Toddlerhood is so exciting – everything they do is a learning experience. The explosion of vocabulary manifests itself all throughout the day, so they are able to verbalize the things they are discovering. (Of course, it helps to have attentive adults who can assist in labeling experiences and objects for their ever-growing minds.) With all this comes the beginning of learning the “things they need to know,” such as animal sounds, body parts, numbers, letters, shapes, and… COLORS!!!
Notice I said the “beginning.” Little toddlers don’t need to be drilled on academics – it should be introduced in ways that they will be naturally interested in exploring. This way of playing with colors is something they were very interested to participate in, so much so that we have been doing it every week for the entire year!
And what are they? Color bottles! The concept is very simple – just reuse a plastic bottle and let the kids stuff several objects of the same color inside. I usually write “____’s [Color] Bottle” on the outside and fill it with that color of sand before letting the children drop items inside.
Then at the end of the month, I tape it (with that color tape if I have it), and they get to take theirs home.
I have a huge trash bag full of donated plastic water bottles, so every month each child gets a new one to fill. We usually make it a weekly activity, so on Wednesdays each child gets the chance to drop 2 or 3 items into his or her color bottle. By the end of the month there are lots of interesting things rolling around in there!
And what kind of things do we place inside? Whatever can fit through the hole at the top! Here are a few ideas:
- dried-out markers
- dyed pasta
- paper clips
- crepe paper
- cloth scraps
- foam shapes
- fake flower petals
- pipecleaners twisted into curlicues
- balloons (not blown up)
- cut-up straws
- Easter grass
- mini gift-wrap bows
We have focused on a different color each month, casually incorporating that color throughout our days, books, and centers. Here’s what we did:
January: black and white
It has been amazing to watch the kids learn about colors. At the beginning of the year as I talked with them about “yellow,” they just looked at me. Several months later, they began labeling colors too, and not just during this activity – toys around the room, my clothes and earrings, their cups and backpacks, foods, paints. They love their colors!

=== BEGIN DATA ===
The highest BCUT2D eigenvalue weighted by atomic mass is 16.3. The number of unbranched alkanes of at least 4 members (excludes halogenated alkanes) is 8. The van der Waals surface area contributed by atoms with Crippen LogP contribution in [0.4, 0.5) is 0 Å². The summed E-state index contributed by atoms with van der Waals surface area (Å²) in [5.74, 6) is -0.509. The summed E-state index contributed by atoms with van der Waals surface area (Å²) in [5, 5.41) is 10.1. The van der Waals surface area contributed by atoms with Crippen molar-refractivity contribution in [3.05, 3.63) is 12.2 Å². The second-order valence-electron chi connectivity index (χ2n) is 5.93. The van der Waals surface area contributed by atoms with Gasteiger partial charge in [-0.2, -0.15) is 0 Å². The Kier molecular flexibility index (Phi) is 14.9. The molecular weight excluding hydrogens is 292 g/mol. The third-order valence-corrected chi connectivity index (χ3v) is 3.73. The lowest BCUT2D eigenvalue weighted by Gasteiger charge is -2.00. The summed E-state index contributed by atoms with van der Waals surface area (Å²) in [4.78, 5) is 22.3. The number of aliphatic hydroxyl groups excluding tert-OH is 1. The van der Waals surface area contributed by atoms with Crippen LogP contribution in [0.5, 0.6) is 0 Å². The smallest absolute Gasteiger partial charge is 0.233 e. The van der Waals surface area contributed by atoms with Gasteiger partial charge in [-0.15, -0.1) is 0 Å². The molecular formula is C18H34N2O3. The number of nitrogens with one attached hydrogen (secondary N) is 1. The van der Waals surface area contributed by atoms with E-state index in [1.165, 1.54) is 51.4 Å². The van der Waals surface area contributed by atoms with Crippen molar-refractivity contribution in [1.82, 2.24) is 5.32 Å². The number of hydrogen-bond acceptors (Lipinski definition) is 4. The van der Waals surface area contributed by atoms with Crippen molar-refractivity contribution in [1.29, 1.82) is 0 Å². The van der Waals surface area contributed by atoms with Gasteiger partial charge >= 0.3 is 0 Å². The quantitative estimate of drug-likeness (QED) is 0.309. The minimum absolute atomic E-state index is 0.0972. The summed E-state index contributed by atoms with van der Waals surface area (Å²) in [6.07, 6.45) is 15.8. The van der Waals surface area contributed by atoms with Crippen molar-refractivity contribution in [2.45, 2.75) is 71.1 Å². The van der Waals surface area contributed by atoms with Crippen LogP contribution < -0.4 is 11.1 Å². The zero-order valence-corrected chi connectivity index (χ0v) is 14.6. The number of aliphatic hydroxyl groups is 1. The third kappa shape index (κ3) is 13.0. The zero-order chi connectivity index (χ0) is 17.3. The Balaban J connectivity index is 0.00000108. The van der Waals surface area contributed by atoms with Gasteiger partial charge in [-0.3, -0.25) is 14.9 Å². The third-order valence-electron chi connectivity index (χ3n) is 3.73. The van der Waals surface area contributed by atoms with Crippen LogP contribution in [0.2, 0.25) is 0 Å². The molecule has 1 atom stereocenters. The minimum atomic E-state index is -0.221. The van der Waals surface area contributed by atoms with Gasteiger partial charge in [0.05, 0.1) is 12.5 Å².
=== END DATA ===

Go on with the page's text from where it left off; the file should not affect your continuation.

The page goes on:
But even if it wasn’t for the color-learning aspect, this activity would still be a valuable teaching tool for practicing fine motor skills. The children take turns doing this so that I can supervise them with the small objects they will be placing inside.
But when Wednesday comes around and I announce that it’s time to fill our color bottles, everyone finds a seat at the table, and they all watch in silence as their friends concentrate on fitting these objects through the hole. That’s probably the quietest they get all week (other than naptime)… except for the in-between times when I’m getting the objects for the next student, and they’re all yelling, “My turn! My turn!”
I was a little worried that they may want to put the objects in their mouths at the beginning, but because I was supervising and they went one at a time, we haven’t have any troubles. Since they hadn’t been exposed to such small objects before, they were fascinated!
Grasping the objects and dropping them in the mouth of the bottle have been great finger exercises. And I wish I could show you their eyes so you could see how focused they are!
It’s also been a good sensory experience, letting them feel the difference between things like a soft, squishy pompom and a hard, smooth rock.
Problem-solving skills also came into play as they had to figure out how they would get the long, thin ribbons into those holes – it’s harder than it looks! (Pompoms are probably the easiest.)
While we fill the bottles I speak quietly about the object they are putting inside, labeling it with a color.
And throughout the week, as they see the color bottles in the window, they can pick them up and turn them around, finding all the little things that are hidden in the sand.